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Managing Material and Labor Costs

(January 2007) posted on Wed Jan 03, 2007

Conjuring up a fiscal plan of attack for 2007.

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By Marty McGhie

Welcome to 2007, which I hope will be a prosperous year for you and your business. As we enter a new year, we invariably look on this time as an opportunity to start fresh with new goals and renewed dedication to better our companies.

Your plan of attack might begin with the sales and marketing budgets-not a bad place to start. Equal attention, however, should be given to the costs of your business and how you can improve in some of those areas. In this column, let’s address two key areas of emphasis to improve 2007’s bottom line: direct material and direct labor costs.

Material costs
Since you’re in the manufacturing business, the percentage of your direct material costs to your sales may have a very wide range from product to product. Most of us produce a number of different products in the graphics world, each of them carrying their own cost burden to the bottom line. But one thing is certain: Inventory will almost always be one of your highest costs.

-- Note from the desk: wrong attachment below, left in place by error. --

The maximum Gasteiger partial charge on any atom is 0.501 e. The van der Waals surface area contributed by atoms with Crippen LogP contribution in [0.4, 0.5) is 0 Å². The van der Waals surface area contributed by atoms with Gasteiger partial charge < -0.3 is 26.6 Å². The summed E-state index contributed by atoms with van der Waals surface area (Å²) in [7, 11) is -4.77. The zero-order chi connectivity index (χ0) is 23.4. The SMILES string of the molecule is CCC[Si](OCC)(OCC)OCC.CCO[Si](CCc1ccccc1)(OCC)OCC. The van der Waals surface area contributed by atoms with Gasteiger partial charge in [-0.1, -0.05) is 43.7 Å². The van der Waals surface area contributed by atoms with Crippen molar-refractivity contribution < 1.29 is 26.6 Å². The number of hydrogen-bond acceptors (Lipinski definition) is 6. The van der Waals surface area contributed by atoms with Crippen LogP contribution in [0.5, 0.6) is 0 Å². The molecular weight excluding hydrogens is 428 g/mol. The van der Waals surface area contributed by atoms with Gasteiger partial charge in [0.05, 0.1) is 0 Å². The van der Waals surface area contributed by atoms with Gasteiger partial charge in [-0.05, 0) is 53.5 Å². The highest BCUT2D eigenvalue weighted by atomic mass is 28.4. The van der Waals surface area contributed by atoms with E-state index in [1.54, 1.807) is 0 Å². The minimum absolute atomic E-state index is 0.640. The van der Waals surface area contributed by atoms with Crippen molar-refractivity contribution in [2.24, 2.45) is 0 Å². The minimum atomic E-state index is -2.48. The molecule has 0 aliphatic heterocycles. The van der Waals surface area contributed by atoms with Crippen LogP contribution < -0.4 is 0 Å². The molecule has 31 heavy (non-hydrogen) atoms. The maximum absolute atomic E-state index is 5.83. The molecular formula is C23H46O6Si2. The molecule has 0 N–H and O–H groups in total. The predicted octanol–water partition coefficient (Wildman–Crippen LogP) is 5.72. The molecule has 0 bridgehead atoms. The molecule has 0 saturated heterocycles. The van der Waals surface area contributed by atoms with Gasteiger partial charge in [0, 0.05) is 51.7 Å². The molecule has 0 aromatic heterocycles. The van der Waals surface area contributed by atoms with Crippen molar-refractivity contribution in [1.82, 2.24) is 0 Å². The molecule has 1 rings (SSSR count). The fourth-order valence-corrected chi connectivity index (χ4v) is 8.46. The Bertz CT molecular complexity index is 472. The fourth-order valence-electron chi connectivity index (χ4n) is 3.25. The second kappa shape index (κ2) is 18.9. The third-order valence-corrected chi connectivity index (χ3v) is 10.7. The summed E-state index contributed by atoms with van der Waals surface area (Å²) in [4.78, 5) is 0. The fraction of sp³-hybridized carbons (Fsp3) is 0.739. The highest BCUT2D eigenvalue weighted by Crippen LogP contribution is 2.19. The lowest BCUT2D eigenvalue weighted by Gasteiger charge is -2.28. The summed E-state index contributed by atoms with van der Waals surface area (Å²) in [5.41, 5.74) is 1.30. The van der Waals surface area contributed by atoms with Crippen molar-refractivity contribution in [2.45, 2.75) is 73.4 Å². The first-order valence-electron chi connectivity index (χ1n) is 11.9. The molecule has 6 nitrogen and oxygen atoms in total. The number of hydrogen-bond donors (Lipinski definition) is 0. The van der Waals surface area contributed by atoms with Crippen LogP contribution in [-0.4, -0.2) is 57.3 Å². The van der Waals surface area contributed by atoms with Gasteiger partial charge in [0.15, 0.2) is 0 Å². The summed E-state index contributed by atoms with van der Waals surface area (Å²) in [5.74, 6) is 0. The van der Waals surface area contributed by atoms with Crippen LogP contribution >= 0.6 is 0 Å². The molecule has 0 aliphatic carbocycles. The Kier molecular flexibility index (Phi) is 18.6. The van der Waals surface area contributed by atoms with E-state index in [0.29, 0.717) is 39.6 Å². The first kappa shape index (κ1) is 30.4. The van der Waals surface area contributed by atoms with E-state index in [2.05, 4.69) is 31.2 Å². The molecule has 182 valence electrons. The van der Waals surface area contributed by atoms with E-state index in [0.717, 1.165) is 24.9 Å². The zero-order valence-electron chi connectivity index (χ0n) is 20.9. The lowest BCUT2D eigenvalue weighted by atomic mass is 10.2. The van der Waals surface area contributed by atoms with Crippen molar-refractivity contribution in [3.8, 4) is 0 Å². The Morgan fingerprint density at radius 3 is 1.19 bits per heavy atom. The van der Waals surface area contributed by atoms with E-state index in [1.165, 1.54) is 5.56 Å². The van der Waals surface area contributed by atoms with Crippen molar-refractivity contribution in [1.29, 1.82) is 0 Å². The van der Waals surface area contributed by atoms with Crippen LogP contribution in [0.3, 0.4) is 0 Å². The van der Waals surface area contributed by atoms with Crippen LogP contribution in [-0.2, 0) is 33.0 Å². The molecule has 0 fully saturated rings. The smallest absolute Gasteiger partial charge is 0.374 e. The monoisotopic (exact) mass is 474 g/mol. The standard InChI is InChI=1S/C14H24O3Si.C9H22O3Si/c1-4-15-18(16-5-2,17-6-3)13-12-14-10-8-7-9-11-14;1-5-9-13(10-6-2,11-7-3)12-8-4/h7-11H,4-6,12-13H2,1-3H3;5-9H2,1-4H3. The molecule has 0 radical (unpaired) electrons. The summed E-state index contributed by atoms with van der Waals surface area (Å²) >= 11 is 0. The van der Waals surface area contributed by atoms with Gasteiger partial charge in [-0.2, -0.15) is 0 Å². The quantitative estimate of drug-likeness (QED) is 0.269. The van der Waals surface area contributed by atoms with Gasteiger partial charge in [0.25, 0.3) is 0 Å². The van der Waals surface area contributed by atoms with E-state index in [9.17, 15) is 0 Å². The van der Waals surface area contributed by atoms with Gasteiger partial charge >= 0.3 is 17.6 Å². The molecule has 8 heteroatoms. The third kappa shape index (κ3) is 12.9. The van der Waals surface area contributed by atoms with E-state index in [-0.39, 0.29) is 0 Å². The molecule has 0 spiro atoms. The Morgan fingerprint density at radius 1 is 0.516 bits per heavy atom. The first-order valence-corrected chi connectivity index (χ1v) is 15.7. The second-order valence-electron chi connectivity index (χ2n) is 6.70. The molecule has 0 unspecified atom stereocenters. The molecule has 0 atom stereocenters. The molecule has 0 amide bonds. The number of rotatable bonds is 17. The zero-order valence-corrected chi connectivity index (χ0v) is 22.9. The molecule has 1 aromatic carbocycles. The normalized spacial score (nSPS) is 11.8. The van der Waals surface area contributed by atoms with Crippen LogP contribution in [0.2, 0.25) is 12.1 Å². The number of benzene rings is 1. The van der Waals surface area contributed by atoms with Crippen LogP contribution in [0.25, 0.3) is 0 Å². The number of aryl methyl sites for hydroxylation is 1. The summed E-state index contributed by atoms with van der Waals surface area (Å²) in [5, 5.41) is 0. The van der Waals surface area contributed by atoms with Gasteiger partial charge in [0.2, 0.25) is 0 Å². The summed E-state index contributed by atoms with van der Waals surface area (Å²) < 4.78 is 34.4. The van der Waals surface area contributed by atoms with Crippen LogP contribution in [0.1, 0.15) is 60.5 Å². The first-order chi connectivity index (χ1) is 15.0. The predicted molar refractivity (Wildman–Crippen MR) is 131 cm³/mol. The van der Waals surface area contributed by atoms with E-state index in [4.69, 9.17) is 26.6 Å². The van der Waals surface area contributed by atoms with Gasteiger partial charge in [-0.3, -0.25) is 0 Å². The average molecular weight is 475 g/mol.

Think about how you manage your materials. When material costs go up on the profit-and-loss statements, we inevitably blame the problem on our suppliers and ignore the way goods are managed on the purchasing and inventory side of our business. Admittedly, because we live in a custom-order world where demand is sometimes quite difficult to predict, managing your inventory is a challenge. But it can be done.

I’m sure you have read over the years about the theories of supply-chain management and how companies such as Dell have revolutionized the way inventory is managed. You may shrug your shoulders thinking that’s great for them, but it doesn’t really apply to your business.

Not true. While the principles of supply-chain management may be applied differently in a custom-order environment, they can be applied. And although space restraints here won’t allow an in-depth discussion on the theories of supply-chain management, I can touch on a few of the basics.

Begin by tracking the history of your purchases and inventory. Even the most basic purchasing and inventory software provides this type of data. The problem, however, is that many of us don’t use it.